Some Social Democrats (SPD), Chancellor Merkel's coalition partner, have also voiced views in favor of reevaluating the status of the PKK in Germany - albeit not to the same extent as Jan van Aken. Senior SDP politician Rolf Mützenich said in 2015 that the PKK leadership had "set a new tone, providing a chance for a reevaluation of the PKK if it credibly continues to denounce violence on a sustained basis."
But the official stance on the PKK remains unaltered; the ban is not just a matter of supporting NATO-ally Turkey but also one of national security, with Germany's domestic intelligence agency, the Bundesamt für Verfassungsschutz (BfV), stating that there are 14,000 active PKK members living in Germany who pose a domestic threat, having repeatedly clashed with Germany's ethnic Turkish population in the past.
"The German approach is actually the result of many years of strong cooperation between Turkey and Germany under the premise of the mutual protection of national security concerns," said Peer Stolle.
Belgium effectively lifts ban
In neighboring Belgium meanwhile, a Brussels court ruling from earlier in November 2016 said that PKK activities in Europe could no longer be deemed as terrorism against the backdrop of Turkey effectively being "at war" with its Kurdish population, therefore qualifying the Kurdish resistance as an armed conflict, at least in terms of the court's interpretation of international law. The PKK's close affiliation with "YPG" Kurdish peshmerga forces fighting the so-called "Islamic State" (IS) in Syria may also have helped in changing some of the perceptions on the Kurdish insurgents.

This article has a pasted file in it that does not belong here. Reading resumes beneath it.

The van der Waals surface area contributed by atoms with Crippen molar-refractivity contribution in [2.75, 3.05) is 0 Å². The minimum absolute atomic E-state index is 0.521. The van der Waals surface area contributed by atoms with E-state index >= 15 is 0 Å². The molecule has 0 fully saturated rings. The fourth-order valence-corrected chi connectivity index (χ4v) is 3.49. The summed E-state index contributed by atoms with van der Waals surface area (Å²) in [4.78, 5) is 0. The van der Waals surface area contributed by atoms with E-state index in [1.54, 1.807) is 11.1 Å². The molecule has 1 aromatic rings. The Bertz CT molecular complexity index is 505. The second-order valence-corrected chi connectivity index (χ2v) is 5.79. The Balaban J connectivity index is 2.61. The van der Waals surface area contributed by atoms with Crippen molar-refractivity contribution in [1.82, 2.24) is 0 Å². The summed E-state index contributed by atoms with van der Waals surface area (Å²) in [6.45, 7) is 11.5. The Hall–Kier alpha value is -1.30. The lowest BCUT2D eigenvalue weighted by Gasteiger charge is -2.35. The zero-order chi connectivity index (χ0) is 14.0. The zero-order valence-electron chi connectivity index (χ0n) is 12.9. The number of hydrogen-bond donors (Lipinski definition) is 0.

"The court ruling in Belgium will certainly have an influence on us in Germany as well. You just can't have such differing views on these kinds of conflicts within the EU," Stolle commented on the developments.
Perceptions of the PKK may slowly be shifting but they don't alter Germany's relationship with the organization nor are they likely to have any influence on Erdogan's regime. The issue of Turkey's EU accession talks possibly stopping may also have little impact, according to Peer Stolle:
"The prospect of Turkey's EU membership talks being suspended won't change much. The ongoing cooperation on the PKK between Germany and Turkey will continue regardless. Only further political pressure can bring about any change."